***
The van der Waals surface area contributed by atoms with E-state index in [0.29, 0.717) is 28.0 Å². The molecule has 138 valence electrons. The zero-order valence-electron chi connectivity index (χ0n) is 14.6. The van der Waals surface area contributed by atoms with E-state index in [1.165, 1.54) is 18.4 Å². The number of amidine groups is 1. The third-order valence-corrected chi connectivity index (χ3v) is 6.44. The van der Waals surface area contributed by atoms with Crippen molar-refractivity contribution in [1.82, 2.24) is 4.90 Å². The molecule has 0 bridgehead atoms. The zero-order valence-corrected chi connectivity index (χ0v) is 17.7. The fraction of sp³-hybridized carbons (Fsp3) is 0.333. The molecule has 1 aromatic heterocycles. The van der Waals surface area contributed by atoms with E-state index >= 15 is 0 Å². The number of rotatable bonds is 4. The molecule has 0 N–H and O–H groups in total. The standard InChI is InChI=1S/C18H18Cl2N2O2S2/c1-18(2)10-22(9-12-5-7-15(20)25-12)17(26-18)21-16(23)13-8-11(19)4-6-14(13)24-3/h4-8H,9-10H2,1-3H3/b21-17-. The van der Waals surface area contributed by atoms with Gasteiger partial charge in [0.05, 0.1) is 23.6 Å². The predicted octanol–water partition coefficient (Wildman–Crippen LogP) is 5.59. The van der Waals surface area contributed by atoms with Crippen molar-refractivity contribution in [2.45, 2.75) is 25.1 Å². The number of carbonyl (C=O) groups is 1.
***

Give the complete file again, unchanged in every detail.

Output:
The van der Waals surface area contributed by atoms with E-state index in [0.29, 0.717) is 28.0 Å². The molecule has 138 valence electrons. The zero-order valence-electron chi connectivity index (χ0n) is 14.6. The van der Waals surface area contributed by atoms with E-state index in [1.165, 1.54) is 18.4 Å². The number of amidine groups is 1. The third-order valence-corrected chi connectivity index (χ3v) is 6.44. The van der Waals surface area contributed by atoms with Crippen molar-refractivity contribution in [1.82, 2.24) is 4.90 Å². The molecule has 0 bridgehead atoms. The zero-order valence-corrected chi connectivity index (χ0v) is 17.7. The fraction of sp³-hybridized carbons (Fsp3) is 0.333. The molecule has 1 aromatic heterocycles. The van der Waals surface area contributed by atoms with E-state index >= 15 is 0 Å². The number of rotatable bonds is 4. The molecule has 0 N–H and O–H groups in total. The standard InChI is InChI=1S/C18H18Cl2N2O2S2/c1-18(2)10-22(9-12-5-7-15(20)25-12)17(26-18)21-16(23)13-8-11(19)4-6-14(13)24-3/h4-8H,9-10H2,1-3H3/b21-17-. The van der Waals surface area contributed by atoms with Gasteiger partial charge in [0.05, 0.1) is 23.6 Å². The predicted octanol–water partition coefficient (Wildman–Crippen LogP) is 5.59. The van der Waals surface area contributed by atoms with Crippen molar-refractivity contribution in [2.45, 2.75) is 25.1 Å². The number of carbonyl (C=O) groups is 1.